Issue 27

Globally First: Whiskey Dispensing Makes Mark in Omaha

Globally First: Whiskey Dispensing Makes Mark in Omaha

Imagine creating an appeal to a global company whose business plan is, metaphorically, carved in stone. Picture the change is accepted. The result? An exclusive bar in the middle of the Midwest, complete with a dispensary system that is unlike anything else in the world. That is exactly the story wrapped around Omaha’s newest and most innovative whiskey bar, Grane.

WineEmotionUSA is a global leader in the spirits industry, and no stranger to Omaha. The company provides the dispensary system for Brix at both Omaha locations.

“When Riccardio Gosi, the founder of the company was in town, I talked to him about dispensing spirits,” said Dan Matuszek, owner of Grane. “It wasn’t a part of the plan.”

The conversation was bolstered with the success of small sample pours in Omaha from Brix, another Matuszek run establishment. “Fast forward six months, and the owner came back and said with the massive growth of whiskey consumption in Nebraska, and nationally, let’s take this on.”

Recognizing the potential of a cornered market, Matuszek persuaded the company to give Grane global exclusivity with the sleek dispensing equipment, Bartender by WineEmotion.

“I wanted us to be the guinea pig for this system,” he said. “The fact that they adjusted their entire year plan for us is remarkable, but the fact that this system is the very first of its kind anywhere, and it is here in Omaha? Truly amazing.”

The popularity of craft cocktails and whiskey has surpassed expectations, not only in Omaha, but all over the world. Disappearing in a saturated market, however, is also a main concern for new bars. Bar owners like Matuszek have found that innovation is the antidote.

“The concept of dispensing wine, for instance, is very successful, and we decided to try the same thing with whiskey,” he said. “We aren’t the first people to open a whiskey bar, but we are the first to do it with this technology.”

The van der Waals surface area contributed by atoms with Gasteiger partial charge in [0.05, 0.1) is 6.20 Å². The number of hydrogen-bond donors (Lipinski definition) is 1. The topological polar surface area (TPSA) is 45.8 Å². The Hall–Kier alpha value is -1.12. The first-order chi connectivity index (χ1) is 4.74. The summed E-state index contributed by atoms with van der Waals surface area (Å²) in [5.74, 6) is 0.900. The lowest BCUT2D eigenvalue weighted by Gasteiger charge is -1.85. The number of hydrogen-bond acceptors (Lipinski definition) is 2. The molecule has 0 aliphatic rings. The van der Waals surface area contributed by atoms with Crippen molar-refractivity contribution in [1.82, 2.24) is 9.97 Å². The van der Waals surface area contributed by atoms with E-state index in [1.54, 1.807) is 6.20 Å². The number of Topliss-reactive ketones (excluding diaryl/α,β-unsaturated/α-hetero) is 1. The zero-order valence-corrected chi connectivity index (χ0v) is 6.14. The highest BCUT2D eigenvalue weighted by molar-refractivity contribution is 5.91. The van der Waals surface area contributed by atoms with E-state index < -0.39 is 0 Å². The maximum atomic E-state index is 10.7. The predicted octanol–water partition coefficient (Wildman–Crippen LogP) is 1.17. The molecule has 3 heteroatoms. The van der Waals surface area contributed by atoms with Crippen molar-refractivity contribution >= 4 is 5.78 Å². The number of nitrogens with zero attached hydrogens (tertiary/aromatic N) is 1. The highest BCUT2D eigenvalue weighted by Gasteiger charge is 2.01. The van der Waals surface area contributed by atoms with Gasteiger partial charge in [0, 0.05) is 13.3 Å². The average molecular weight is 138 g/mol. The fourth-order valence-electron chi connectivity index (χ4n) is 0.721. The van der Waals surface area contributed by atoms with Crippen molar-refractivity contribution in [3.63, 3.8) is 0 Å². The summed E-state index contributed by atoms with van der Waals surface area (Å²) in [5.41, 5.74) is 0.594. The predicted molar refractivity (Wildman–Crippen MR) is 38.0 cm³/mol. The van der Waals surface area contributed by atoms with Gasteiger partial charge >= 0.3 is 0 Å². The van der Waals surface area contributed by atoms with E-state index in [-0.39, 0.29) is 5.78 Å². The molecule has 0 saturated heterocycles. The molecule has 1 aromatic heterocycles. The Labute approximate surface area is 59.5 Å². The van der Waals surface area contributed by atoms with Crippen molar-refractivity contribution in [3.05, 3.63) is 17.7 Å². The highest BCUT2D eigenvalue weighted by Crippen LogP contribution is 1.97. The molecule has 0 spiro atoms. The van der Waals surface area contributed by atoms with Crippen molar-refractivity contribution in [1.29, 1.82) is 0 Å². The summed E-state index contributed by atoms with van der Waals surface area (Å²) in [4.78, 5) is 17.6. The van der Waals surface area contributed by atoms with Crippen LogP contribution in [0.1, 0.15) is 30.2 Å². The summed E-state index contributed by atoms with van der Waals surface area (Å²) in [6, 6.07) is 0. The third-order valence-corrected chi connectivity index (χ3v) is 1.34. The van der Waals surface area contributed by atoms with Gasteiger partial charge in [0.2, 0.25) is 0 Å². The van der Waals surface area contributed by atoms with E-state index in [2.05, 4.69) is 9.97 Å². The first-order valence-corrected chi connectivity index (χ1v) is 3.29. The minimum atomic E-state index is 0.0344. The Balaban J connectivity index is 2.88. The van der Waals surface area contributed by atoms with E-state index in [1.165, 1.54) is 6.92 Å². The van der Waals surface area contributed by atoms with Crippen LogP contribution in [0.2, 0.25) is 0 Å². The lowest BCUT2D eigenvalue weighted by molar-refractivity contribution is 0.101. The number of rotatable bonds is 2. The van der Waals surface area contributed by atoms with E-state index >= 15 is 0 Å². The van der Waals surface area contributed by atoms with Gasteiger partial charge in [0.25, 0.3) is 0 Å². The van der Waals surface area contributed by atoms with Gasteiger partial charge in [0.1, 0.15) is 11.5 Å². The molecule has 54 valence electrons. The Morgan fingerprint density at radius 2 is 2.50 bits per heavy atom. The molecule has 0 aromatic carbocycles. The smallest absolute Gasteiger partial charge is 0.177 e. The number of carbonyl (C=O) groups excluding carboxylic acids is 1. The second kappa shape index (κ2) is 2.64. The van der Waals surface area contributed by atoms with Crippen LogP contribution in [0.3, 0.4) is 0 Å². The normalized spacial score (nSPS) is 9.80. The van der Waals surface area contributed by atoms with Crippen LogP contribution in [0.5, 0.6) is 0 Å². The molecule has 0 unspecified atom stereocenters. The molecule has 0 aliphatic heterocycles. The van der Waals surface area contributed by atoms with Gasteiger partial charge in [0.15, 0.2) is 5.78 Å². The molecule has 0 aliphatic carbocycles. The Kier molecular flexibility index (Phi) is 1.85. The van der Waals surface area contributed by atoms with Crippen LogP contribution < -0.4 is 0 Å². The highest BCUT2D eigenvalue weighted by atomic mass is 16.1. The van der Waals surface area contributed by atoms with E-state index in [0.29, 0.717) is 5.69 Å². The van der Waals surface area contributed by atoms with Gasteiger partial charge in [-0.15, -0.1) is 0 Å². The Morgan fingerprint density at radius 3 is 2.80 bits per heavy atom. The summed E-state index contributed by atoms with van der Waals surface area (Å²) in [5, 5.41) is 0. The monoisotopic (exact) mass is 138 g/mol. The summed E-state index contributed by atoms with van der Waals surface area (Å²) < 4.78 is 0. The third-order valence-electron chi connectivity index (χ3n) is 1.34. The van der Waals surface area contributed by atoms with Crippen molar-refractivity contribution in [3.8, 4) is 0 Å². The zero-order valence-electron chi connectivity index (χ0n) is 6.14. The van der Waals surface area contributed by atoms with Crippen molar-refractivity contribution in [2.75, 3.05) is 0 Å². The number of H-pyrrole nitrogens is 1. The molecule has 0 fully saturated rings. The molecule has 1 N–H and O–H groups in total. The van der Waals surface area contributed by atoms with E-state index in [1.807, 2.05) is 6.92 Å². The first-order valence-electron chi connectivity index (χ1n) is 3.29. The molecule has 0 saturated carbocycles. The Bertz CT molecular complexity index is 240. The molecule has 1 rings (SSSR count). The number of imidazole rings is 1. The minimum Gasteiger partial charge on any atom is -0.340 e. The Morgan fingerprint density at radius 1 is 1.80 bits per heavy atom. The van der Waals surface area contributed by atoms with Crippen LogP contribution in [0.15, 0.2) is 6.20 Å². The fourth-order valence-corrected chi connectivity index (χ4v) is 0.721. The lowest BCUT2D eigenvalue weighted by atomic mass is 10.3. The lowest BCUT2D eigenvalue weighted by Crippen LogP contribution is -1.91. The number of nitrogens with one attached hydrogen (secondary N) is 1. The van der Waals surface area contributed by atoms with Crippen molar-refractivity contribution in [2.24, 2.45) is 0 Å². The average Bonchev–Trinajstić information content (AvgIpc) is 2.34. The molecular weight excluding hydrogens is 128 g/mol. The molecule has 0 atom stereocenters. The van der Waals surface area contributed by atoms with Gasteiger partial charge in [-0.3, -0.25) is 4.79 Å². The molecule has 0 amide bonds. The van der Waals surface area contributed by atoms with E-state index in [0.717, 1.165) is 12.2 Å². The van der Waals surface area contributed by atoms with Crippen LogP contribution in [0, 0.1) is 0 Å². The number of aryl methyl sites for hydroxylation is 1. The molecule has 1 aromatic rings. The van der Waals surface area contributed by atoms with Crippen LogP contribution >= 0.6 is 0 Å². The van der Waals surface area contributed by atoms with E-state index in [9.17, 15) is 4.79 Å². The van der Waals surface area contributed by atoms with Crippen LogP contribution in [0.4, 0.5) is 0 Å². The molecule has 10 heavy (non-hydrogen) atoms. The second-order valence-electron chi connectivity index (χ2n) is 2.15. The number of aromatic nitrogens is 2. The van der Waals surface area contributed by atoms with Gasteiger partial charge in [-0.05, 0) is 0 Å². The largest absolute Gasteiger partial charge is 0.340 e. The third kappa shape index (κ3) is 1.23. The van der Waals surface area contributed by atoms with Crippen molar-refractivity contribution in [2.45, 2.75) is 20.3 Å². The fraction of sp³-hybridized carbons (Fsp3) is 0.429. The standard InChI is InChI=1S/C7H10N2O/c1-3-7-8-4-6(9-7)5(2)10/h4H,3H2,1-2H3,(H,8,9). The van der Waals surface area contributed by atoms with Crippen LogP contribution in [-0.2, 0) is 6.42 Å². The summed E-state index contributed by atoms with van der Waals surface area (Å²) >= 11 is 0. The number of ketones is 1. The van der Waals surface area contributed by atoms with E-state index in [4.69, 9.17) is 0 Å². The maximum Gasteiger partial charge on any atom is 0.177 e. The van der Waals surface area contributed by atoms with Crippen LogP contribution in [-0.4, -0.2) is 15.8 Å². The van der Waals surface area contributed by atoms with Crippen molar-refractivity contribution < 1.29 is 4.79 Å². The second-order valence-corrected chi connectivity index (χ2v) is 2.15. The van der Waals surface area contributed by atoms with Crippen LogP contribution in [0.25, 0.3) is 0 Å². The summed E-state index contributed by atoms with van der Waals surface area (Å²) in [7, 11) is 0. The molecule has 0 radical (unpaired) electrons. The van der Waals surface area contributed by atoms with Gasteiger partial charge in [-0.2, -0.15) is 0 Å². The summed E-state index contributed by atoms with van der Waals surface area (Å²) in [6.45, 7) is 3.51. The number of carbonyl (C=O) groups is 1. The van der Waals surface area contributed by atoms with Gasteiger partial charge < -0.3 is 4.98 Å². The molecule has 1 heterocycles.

The idea of a small pour system helps provide a breadcrumb trail for consumers to try new whiskey in an unintimidating manner. “People always want to try before they buy,” he said. “The ability to do this is helpful for people who want to try pricey spirits before they invest. And they can try different whiskeys at their own pace.”

Wanting to stay away from a “man-cave” set up, Grane is built around accessibility and appeal to men and women of all ages and demographics. “It’s really amazing how many groups of women we have come in here,” he said. “Some of them have never tried whiskey before, and they get to do it in a manner that is fun. We are not only in the restaurant business, but also the entertainment business.”

The juxtaposition of two eras of whiskey is evident when one first enters the bar. Velvety, rich colors highlight the 20s and 30s era design, complete with handmade chairs and a buttery smooth bar softly lit with LED lights.

“Every detail in this place is hand selected and unique,” he said. In a splash of brightness, five machines with seven bottles each, totaling 35 bottles, stand at attention in the Bartender set up, perched beneath their Dewey Decimal style labels, detailing flavor descriptions.

“The way the system is set up is that a customer loads their Grane card with money when they come in. They then slide the card in whichever machine they want, and an icon appears with desired pour size, which comes in three options: half ounce, full ounce, and an ounce and a half. “The great thing about the card system is, once you use the card, it activates all the machines, so the taster can move with ease.”

On the east side of the bar, a brick wall breaks the smoothness of the decor.

“We actually bought these walls from a buyer that specializes in historic bricks,” Matuszek said.

The last remains of a brewery from 1870 Cleveland, rough details on the bricks were left as found, including a splash of light sea foam on a brick near a booth. “This was from the brewery sign that was ripped from the front,” he said. “It’s a detail that is a great conversation starter.”